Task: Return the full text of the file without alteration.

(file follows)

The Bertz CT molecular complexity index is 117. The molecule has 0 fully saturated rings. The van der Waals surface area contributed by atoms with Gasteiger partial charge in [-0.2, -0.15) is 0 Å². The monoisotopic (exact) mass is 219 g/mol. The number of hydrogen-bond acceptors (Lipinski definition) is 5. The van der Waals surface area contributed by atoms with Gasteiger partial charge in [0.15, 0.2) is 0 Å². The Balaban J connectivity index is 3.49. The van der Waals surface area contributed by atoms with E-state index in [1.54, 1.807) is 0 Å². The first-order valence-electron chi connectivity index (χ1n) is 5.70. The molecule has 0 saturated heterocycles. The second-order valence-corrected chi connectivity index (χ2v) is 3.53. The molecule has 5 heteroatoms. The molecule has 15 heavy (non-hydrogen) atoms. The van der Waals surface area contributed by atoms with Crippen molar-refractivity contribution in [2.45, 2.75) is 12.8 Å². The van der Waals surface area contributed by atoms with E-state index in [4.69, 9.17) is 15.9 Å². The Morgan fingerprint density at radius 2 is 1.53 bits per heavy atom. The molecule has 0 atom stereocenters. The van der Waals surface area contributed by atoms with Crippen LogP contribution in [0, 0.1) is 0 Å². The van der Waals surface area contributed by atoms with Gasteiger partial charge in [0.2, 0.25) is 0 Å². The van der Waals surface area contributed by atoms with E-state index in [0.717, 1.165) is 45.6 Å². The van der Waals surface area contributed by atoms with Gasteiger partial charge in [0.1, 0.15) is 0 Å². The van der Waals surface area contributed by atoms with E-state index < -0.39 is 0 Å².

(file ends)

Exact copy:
The Bertz CT molecular complexity index is 117. The molecule has 0 fully saturated rings. The van der Waals surface area contributed by atoms with Gasteiger partial charge in [-0.2, -0.15) is 0 Å². The monoisotopic (exact) mass is 219 g/mol. The number of hydrogen-bond acceptors (Lipinski definition) is 5. The van der Waals surface area contributed by atoms with Gasteiger partial charge in [0.15, 0.2) is 0 Å². The Balaban J connectivity index is 3.49. The van der Waals surface area contributed by atoms with E-state index in [1.54, 1.807) is 0 Å². The first-order valence-electron chi connectivity index (χ1n) is 5.70. The molecule has 0 saturated heterocycles. The second-order valence-corrected chi connectivity index (χ2v) is 3.53. The molecule has 5 heteroatoms. The molecule has 15 heavy (non-hydrogen) atoms. The van der Waals surface area contributed by atoms with Crippen molar-refractivity contribution in [2.45, 2.75) is 12.8 Å². The van der Waals surface area contributed by atoms with E-state index in [4.69, 9.17) is 15.9 Å². The Morgan fingerprint density at radius 2 is 1.53 bits per heavy atom. The molecule has 0 atom stereocenters. The van der Waals surface area contributed by atoms with Crippen LogP contribution in [0, 0.1) is 0 Å². The van der Waals surface area contributed by atoms with Gasteiger partial charge in [0.2, 0.25) is 0 Å². The van der Waals surface area contributed by atoms with E-state index in [0.717, 1.165) is 45.6 Å². The van der Waals surface area contributed by atoms with Gasteiger partial charge in [0.1, 0.15) is 0 Å². The van der Waals surface area contributed by atoms with E-state index < -0.39 is 0 Å².